Properties of Charges at Rest

Electrostatics is the study of charges, or charged bodies, at rest. When positive or negative charge builds up in fixed positions on objects, certain phenomena can be observed that are collectively referred to as static electricity. The charge can be built up by rubbing certain objects together, such as silk and glass or rubber and fur; the friction between the objects causes electrons to be transferred from one to the other—from a glass rod to a silk cloth or from fur to a rubber rod—with the result that the object that has lost the electrons has a positive charge and the object that has gained them has an equal negative charge. An electrically neutral object can be charged by bringing it in contact with a charged object: if the charged object is positive, the neutral object gains a positive charge when some of its electrons are attracted onto the positive object; if the charged object is negative, the neutral object gains a negative charge when some electrons are attracted onto it from the negative object.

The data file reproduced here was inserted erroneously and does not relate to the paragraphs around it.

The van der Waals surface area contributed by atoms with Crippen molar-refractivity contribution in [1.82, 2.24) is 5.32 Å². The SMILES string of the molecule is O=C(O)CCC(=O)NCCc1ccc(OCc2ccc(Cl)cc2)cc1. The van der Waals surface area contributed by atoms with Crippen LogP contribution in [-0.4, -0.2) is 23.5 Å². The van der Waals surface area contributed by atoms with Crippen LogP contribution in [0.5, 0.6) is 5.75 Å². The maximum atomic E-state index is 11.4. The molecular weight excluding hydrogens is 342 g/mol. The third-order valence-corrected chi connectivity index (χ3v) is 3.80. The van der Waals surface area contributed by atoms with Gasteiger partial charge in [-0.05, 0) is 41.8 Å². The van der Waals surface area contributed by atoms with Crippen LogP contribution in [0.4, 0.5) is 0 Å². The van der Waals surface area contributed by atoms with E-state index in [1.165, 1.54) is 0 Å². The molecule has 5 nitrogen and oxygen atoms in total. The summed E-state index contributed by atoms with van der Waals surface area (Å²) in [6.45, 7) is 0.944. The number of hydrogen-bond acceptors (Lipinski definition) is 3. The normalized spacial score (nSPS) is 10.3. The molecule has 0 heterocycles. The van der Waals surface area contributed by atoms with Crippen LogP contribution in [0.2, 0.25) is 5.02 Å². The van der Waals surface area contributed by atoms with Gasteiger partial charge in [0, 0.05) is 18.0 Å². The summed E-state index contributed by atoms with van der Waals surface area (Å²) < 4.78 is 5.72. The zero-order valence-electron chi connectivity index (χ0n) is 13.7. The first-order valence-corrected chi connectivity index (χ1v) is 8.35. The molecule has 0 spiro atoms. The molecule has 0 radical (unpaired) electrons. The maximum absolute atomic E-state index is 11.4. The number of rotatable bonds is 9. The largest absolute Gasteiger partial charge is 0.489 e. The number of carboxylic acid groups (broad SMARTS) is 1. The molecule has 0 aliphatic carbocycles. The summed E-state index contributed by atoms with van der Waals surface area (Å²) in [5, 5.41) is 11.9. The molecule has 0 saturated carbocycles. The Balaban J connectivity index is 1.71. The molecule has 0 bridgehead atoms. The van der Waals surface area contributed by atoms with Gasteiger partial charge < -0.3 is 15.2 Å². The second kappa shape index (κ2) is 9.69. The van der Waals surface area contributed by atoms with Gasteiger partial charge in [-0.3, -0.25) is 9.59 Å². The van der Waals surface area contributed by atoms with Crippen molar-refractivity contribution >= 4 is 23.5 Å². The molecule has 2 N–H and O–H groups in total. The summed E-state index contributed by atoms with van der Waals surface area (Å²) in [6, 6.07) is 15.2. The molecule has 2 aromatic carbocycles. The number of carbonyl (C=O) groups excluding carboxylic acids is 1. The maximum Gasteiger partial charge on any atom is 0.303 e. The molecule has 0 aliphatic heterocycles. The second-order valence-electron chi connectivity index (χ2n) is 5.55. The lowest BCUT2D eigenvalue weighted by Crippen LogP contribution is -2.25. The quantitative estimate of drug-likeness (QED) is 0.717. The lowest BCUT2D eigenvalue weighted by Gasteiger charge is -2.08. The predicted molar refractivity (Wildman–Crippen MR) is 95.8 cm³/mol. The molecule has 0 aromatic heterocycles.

A neutral conductor may be charged by induction using the following procedure. A charged object is placed near but not in contact with the conductor. If the object is positively charged, electrons in the conductor are drawn to the side of the conductor near the object. If the object is negatively charged, electrons are drawn to the side of the conductor away from the object. If the conductor is then connected to a reservoir of electrons, such as the ground, electrons will flow onto or off of the conductor with the result that it acquires a charge opposite to that of the charged object brought near it.

See also pole, in electricity and magnetism.

The Columbia Electronic Encyclopedia, 6th ed. Copyright © 2012, Columbia University Press. All rights reserved.

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